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Ever since the Citizens United decision, the would-be aristocrats in the Senate — both parties  — have been desperate to reduce the sudden influx of political speech in the nation. The Democrats trot out the tired “corporate money” mantra, and Senator Reid is working to set a Guinness Book record for the number of times he can say “Koch Brothers” on the floor of the Senate, and just yesterday, with a sizable bit of help from Republicans, Senate Resolution 19 was passed.

The point of SR19 is to weaken not corporate influence, but to curtail the speech of political grassroots organizations like the Tea Parties, and specifically the National Rifle Association — but it will have much wider impact that those two vilified groups. This could be used against the Sierra Club or World Wildlife Fund; against the ACLU, which supports some of these measure; small immigration lobbying groups. But mostly, it would be used to protect incumbents from having to face real opposition in their various elections.

You see, with the internet to show the corruption of our “leadership”, and the expectation that freedom of speech and political assembly actually means having a voice and being heard, the political class is being threatened by interest groups that represent the People. The NRA is a good one to focus on, since it is the specific target of Tom Udall’s legislation — this is an organization that (perhaps not well and not always accurately; I am not a member of the NRA, as they do not spend thedues in a way I think is effective) represents the interests of between 80-130 million gun owners in the United States.

That’s 26-40% of the population, depending on whose stats you use. Individually, the political class does not care what those people have to say. But when they can bring money to bear on campaigns, the politicians have to at least listen and pay lip service — even when they don’t agree with the will of the people. That goes for the NRA, NAACP, AARP, AMA, ACLU, and any other number of groups you can think of. You might not agree with them, but they have the right (and I would say responsibility) to accurately reflect the opinions of their membership (looking at you AMA and AARP.)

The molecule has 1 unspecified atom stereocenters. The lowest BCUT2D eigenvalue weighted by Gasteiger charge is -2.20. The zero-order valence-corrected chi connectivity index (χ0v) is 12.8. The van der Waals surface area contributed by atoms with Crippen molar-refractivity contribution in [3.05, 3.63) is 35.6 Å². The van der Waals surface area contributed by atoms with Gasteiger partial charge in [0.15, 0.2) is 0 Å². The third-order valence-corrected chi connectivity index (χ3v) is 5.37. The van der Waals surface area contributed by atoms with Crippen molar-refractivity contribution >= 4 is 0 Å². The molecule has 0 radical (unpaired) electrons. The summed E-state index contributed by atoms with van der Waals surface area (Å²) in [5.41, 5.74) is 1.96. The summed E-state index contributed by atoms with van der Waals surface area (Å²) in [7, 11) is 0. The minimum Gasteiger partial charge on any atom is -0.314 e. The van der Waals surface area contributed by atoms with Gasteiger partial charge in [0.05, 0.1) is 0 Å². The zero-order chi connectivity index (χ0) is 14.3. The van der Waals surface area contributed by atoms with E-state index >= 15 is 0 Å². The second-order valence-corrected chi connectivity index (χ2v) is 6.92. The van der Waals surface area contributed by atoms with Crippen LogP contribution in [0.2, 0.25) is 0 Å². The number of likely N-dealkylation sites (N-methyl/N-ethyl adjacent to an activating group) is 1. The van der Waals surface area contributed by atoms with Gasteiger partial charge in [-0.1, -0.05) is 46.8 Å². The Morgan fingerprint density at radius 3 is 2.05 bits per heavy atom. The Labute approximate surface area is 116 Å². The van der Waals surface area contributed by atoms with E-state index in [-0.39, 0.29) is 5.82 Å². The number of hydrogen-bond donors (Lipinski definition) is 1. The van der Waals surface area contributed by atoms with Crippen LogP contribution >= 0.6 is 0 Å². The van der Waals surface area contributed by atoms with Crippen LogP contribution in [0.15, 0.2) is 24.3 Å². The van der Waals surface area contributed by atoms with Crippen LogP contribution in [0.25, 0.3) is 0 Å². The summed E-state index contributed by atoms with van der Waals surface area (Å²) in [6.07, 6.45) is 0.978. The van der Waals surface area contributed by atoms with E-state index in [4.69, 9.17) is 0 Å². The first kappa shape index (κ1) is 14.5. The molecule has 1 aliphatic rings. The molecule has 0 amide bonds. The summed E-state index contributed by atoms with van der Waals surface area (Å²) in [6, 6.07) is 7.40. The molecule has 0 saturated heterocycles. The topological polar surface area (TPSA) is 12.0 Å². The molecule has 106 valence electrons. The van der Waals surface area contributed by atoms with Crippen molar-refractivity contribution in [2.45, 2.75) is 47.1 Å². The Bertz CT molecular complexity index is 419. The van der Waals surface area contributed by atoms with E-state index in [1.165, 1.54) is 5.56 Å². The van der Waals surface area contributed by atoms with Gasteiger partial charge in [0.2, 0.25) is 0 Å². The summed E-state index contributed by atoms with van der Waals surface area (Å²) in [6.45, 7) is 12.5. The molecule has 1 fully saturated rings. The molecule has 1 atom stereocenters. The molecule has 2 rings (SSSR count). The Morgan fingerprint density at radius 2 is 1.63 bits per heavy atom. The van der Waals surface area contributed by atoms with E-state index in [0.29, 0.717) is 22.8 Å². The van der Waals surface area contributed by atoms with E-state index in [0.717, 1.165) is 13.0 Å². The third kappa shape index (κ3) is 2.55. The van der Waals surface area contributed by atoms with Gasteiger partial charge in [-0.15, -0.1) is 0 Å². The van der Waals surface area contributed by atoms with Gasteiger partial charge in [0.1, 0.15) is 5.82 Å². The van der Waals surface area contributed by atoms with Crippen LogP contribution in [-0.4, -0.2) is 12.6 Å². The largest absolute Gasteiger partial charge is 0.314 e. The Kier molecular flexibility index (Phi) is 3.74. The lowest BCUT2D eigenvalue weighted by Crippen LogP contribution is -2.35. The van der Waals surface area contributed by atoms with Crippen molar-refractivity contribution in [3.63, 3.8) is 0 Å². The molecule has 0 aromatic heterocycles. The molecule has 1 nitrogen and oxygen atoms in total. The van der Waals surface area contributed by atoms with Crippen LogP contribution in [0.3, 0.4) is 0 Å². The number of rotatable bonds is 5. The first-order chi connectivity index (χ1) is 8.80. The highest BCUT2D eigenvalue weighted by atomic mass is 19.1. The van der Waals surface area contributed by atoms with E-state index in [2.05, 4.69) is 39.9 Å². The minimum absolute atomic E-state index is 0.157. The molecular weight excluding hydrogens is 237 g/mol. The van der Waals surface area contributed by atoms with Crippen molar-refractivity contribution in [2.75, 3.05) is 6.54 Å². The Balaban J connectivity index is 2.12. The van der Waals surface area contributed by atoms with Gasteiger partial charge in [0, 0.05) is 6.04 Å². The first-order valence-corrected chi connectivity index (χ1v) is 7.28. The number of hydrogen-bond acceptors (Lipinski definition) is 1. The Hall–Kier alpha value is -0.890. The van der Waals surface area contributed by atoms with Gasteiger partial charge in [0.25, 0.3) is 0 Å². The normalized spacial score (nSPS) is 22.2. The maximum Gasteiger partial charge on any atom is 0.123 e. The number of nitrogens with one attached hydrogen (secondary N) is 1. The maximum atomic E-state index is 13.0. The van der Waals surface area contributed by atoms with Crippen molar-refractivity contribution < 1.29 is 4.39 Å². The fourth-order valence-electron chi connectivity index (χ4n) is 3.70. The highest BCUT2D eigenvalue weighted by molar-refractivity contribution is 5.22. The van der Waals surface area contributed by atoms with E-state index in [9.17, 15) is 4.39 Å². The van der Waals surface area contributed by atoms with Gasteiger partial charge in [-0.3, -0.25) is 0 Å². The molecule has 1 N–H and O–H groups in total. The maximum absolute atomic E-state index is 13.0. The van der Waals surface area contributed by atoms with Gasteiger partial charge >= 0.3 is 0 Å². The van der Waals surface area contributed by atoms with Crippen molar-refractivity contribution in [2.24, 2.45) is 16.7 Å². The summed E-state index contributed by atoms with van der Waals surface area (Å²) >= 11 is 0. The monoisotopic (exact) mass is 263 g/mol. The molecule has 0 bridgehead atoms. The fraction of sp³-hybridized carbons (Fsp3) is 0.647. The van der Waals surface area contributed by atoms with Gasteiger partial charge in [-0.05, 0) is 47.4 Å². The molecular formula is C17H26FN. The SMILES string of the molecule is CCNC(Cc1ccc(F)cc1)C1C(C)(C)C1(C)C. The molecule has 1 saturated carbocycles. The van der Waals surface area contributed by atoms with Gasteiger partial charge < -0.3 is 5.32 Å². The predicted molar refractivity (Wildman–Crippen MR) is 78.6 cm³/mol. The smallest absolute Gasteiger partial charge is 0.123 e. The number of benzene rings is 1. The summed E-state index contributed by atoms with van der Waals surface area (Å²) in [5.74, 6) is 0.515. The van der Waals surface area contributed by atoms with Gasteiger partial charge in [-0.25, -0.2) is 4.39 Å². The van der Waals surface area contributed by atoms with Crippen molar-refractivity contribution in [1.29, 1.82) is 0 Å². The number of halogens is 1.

Senate Resolution 19 is not about fairness, or keeping the corrupting influence of money out of politics — it’s designed to shut YOU up and protect the politicians from approbation and competition.

Here’s the people that voted for your rights — it’s a short list:

John Barrasso [R-WY], Saxby Chambliss [R-GA] (this one surprised me…), Thomas Coburn [R-OK], Michael Crapo [R-ID], Ted Cruz [R-TX], Michael Enzi [R-WY], Michael Inhofe [R-OK], John Isakson [R-GA], Ron Jonson [R-WI], Mike Lee [R-UT], Rand Paul [R-KY], Robert Portman [R-OH], James Risch [R-ID], Pat Roberts [R-KS], Tim Scott [R-SC], Richard Shelby [R-AL], John Thune [R-SD], Pat Toomey [R-PA]

If you don’t see the name of your senator — they voted against your right to political speech.

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